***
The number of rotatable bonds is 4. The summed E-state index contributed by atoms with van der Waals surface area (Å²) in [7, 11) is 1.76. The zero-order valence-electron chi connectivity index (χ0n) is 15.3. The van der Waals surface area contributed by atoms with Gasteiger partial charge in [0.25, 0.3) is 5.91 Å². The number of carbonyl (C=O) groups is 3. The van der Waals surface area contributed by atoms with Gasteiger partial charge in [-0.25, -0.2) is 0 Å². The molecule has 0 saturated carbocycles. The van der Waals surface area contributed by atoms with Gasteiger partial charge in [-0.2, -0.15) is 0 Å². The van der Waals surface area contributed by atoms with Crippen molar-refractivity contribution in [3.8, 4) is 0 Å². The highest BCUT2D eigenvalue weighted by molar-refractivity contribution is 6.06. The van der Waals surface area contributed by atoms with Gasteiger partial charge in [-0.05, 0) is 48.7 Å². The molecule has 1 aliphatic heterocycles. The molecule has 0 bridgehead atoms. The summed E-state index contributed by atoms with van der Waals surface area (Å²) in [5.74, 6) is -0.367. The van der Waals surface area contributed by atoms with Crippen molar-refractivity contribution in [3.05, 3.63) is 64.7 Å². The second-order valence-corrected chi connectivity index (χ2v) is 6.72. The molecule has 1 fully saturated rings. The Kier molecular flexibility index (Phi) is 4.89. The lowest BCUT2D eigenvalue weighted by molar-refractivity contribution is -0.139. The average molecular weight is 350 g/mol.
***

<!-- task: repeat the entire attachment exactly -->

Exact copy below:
The number of rotatable bonds is 4. The summed E-state index contributed by atoms with van der Waals surface area (Å²) in [7, 11) is 1.76. The zero-order valence-electron chi connectivity index (χ0n) is 15.3. The van der Waals surface area contributed by atoms with Gasteiger partial charge in [0.25, 0.3) is 5.91 Å². The number of carbonyl (C=O) groups is 3. The van der Waals surface area contributed by atoms with Gasteiger partial charge in [-0.25, -0.2) is 0 Å². The molecule has 0 saturated carbocycles. The van der Waals surface area contributed by atoms with Gasteiger partial charge in [-0.2, -0.15) is 0 Å². The van der Waals surface area contributed by atoms with Crippen molar-refractivity contribution in [3.8, 4) is 0 Å². The highest BCUT2D eigenvalue weighted by molar-refractivity contribution is 6.06. The van der Waals surface area contributed by atoms with Gasteiger partial charge in [-0.05, 0) is 48.7 Å². The molecule has 1 aliphatic heterocycles. The molecule has 0 bridgehead atoms. The summed E-state index contributed by atoms with van der Waals surface area (Å²) in [5.74, 6) is -0.367. The van der Waals surface area contributed by atoms with Crippen molar-refractivity contribution in [3.05, 3.63) is 64.7 Å². The second-order valence-corrected chi connectivity index (χ2v) is 6.72. The molecule has 1 fully saturated rings. The Kier molecular flexibility index (Phi) is 4.89. The lowest BCUT2D eigenvalue weighted by molar-refractivity contribution is -0.139. The average molecular weight is 350 g/mol.